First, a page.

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A Huffman table, in JPEG standard, is generated from a collection of statistics in two steps. One of the steps is implementing function/method given by this picture: (This picture is given in Annex K of JPEG standard): Function

Problem is here. Previously in standard (Annex C) says this sentence:

Huffman tables are specified in terms of a 16-byte list (BITS) giving the number of codes for each code length from 1 to 16. This is followed by a list of the 8-bit symbol values (HUFFVAL), each of which is assigned a Huffman code.

Obviously BITS is list of 16 elements. But in picture above, i is first set to 32 (i=32) then we want to access BITS[i]. Probably I misunderstood something, so please let someone gives me an answer.

Here is JPEG standard description of picture: Figure K.3 gives the procedure for adjusting the BITS list so that no code is longer than 16 bits. Since symbols are paired for the longest Huffman code, the symbols are removed from this length category two at a time. The prefix for the pair (which is one bit shorter) is allocated to one of the pair; then (skipping the BITS entry for that prefix length) a code word from the next shortest non-zero BITS entry is converted into a prefix for two code words one bit longer. After the BITS list is reduced to a maximum code length of 16 bits, the last step removes the reserved code point from the code length count.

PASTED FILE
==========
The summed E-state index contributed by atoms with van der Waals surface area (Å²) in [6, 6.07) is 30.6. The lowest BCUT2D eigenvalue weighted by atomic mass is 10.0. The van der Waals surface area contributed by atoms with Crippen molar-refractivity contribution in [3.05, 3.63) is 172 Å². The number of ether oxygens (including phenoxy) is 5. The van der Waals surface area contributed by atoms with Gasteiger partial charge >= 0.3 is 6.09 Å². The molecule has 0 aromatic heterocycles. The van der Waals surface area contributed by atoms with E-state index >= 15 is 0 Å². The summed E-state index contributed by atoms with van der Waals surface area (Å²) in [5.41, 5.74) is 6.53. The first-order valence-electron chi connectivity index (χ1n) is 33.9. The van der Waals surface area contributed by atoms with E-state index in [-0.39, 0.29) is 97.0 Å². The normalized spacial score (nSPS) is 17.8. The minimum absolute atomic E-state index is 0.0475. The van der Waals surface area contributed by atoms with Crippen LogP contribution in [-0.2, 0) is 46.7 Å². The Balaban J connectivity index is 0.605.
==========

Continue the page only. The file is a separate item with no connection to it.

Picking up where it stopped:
Here is code for picture above:

void adjustBitLengthTo16Bits(vector<char>&BITS){
    int i=32,j=0;

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1 Answer

up vote 2 down vote accepted

This code is only for encoders that want to generate their own custom Huffman tables. The majority of JPEG encoders just use fixed tables that are reasonable approximations of the statistics of most images. In this particular case, the first step in generating a Huffman table for the AC coefficients produces a table up to 32 entries (bits) long. Since there are only 256 unique symbols to encode (skip/length pairs), there should never be more than 32 bits needed to specify all of the Huffman codes. After the first pass has produced a set of codes (up to 32-bits in length), the second pass takes the least frequent (longest) codes and "moves" them into shorter length slots so that the maximum code length is 16-bits. In an ideal Huffman table, the frequency distributions correspond to the code lengths. In this case, the table is being made to fit by squeezing the longest codes into slots reserved for shorter codes. This can be done because the 14/15/16 bit length Huffman codes have "room" for more permutations of bits and can "fit" the longer codes in them.

Update: There is limited benefit to "optimizing" the Huffman tables in JPEG. Most of the compression occurs because of the quantization and DCT transform of the pixels. Switching to arithmetic coding has a measurable benefit (~10% size reduction), but then it limits the audience since most JPEG decoders don't support arithmetic coding due to past patent issues.

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How many times I told that you are king man :). Where did you read about these fixed tables? Maybe it could help me! –  Mr.M Feb 2 '12 at 19:30
You can find examples of fixed tables in Annex K.3.3 in the standard. I guess approx. 90% of all JPEG's use these codes. –  onemasse Feb 2 '12 at 19:59
Mr. M - perhaps I should offer classes or private lessons :) –  BitBank Feb 2 '12 at 20:40
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